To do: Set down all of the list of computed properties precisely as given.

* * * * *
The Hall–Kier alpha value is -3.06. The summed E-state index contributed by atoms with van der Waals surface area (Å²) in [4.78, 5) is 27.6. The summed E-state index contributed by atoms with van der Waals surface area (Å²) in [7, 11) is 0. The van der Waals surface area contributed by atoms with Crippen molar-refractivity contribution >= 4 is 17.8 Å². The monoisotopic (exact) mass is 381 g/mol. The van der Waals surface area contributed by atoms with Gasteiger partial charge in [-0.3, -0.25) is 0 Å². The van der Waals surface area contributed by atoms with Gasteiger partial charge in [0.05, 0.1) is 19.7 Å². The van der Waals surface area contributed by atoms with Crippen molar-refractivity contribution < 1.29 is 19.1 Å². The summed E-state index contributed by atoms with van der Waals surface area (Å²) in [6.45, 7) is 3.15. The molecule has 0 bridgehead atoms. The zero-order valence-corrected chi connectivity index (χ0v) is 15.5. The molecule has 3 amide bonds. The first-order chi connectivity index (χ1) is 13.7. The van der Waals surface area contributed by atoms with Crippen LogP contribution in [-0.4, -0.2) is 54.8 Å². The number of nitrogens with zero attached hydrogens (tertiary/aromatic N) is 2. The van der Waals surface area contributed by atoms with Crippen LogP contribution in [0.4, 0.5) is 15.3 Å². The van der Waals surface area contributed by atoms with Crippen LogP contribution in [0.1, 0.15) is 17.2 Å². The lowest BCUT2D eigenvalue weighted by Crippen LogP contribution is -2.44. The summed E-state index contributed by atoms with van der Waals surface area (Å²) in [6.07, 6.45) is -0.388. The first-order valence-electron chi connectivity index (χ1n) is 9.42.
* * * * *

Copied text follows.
The Hall–Kier alpha value is -3.06. The summed E-state index contributed by atoms with van der Waals surface area (Å²) in [4.78, 5) is 27.6. The summed E-state index contributed by atoms with van der Waals surface area (Å²) in [7, 11) is 0. The van der Waals surface area contributed by atoms with Crippen molar-refractivity contribution >= 4 is 17.8 Å². The monoisotopic (exact) mass is 381 g/mol. The van der Waals surface area contributed by atoms with Gasteiger partial charge in [-0.3, -0.25) is 0 Å². The van der Waals surface area contributed by atoms with Gasteiger partial charge in [0.05, 0.1) is 19.7 Å². The van der Waals surface area contributed by atoms with Crippen molar-refractivity contribution < 1.29 is 19.1 Å². The summed E-state index contributed by atoms with van der Waals surface area (Å²) in [6.45, 7) is 3.15. The molecule has 0 bridgehead atoms. The zero-order valence-corrected chi connectivity index (χ0v) is 15.5. The molecule has 3 amide bonds. The first-order chi connectivity index (χ1) is 13.7. The van der Waals surface area contributed by atoms with Crippen LogP contribution in [-0.4, -0.2) is 54.8 Å². The number of nitrogens with zero attached hydrogens (tertiary/aromatic N) is 2. The van der Waals surface area contributed by atoms with Crippen LogP contribution in [0.4, 0.5) is 15.3 Å². The van der Waals surface area contributed by atoms with Crippen LogP contribution in [0.1, 0.15) is 17.2 Å². The lowest BCUT2D eigenvalue weighted by Crippen LogP contribution is -2.44. The summed E-state index contributed by atoms with van der Waals surface area (Å²) in [6.07, 6.45) is -0.388. The first-order valence-electron chi connectivity index (χ1n) is 9.42.